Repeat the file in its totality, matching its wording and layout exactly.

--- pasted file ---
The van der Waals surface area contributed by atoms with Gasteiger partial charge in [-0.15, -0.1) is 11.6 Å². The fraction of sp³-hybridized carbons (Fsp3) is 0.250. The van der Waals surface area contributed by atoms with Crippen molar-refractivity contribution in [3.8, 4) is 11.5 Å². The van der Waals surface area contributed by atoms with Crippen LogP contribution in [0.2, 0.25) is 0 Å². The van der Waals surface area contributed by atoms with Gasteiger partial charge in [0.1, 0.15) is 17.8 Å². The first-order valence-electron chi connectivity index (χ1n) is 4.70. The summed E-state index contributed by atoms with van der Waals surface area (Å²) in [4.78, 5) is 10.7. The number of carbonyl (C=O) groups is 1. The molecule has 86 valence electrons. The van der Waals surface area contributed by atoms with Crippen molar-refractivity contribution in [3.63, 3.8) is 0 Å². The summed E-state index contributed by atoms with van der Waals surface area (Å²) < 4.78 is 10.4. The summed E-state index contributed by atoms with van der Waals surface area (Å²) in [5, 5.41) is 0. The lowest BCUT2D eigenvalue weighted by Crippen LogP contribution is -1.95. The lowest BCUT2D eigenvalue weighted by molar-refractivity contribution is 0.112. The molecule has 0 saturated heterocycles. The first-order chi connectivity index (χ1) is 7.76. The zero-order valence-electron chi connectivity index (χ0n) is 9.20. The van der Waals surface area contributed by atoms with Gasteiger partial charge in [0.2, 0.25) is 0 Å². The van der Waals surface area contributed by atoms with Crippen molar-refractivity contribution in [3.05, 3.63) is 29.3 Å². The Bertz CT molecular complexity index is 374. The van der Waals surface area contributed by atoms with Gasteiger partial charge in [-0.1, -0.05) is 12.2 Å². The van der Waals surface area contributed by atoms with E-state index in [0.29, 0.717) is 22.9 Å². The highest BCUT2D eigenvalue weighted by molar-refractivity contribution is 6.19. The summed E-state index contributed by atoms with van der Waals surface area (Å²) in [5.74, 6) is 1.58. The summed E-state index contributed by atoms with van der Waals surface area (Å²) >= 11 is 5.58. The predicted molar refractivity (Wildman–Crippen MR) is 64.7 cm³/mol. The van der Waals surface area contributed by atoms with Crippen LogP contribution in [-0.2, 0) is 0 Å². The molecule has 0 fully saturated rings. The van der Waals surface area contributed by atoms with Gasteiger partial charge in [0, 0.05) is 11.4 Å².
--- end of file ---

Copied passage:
The van der Waals surface area contributed by atoms with Gasteiger partial charge in [-0.15, -0.1) is 11.6 Å². The fraction of sp³-hybridized carbons (Fsp3) is 0.250. The van der Waals surface area contributed by atoms with Crippen molar-refractivity contribution in [3.8, 4) is 11.5 Å². The van der Waals surface area contributed by atoms with Crippen LogP contribution in [0.2, 0.25) is 0 Å². The van der Waals surface area contributed by atoms with Gasteiger partial charge in [0.1, 0.15) is 17.8 Å². The first-order valence-electron chi connectivity index (χ1n) is 4.70. The summed E-state index contributed by atoms with van der Waals surface area (Å²) in [4.78, 5) is 10.7. The number of carbonyl (C=O) groups is 1. The molecule has 86 valence electrons. The van der Waals surface area contributed by atoms with Crippen molar-refractivity contribution in [3.63, 3.8) is 0 Å². The summed E-state index contributed by atoms with van der Waals surface area (Å²) < 4.78 is 10.4. The summed E-state index contributed by atoms with van der Waals surface area (Å²) in [5, 5.41) is 0. The lowest BCUT2D eigenvalue weighted by Crippen LogP contribution is -1.95. The lowest BCUT2D eigenvalue weighted by molar-refractivity contribution is 0.112. The molecule has 0 saturated heterocycles. The first-order chi connectivity index (χ1) is 7.76. The zero-order valence-electron chi connectivity index (χ0n) is 9.20. The van der Waals surface area contributed by atoms with Gasteiger partial charge in [0.2, 0.25) is 0 Å². The van der Waals surface area contributed by atoms with Crippen molar-refractivity contribution in [3.05, 3.63) is 29.3 Å². The Bertz CT molecular complexity index is 374. The van der Waals surface area contributed by atoms with Gasteiger partial charge in [-0.1, -0.05) is 12.2 Å². The van der Waals surface area contributed by atoms with E-state index in [0.29, 0.717) is 22.9 Å². The highest BCUT2D eigenvalue weighted by molar-refractivity contribution is 6.19. The summed E-state index contributed by atoms with van der Waals surface area (Å²) in [5.74, 6) is 1.58. The summed E-state index contributed by atoms with van der Waals surface area (Å²) >= 11 is 5.58. The predicted molar refractivity (Wildman–Crippen MR) is 64.7 cm³/mol. The van der Waals surface area contributed by atoms with Crippen LogP contribution in [-0.2, 0) is 0 Å². The molecule has 0 fully saturated rings. The van der Waals surface area contributed by atoms with Gasteiger partial charge in [0, 0.05) is 11.4 Å².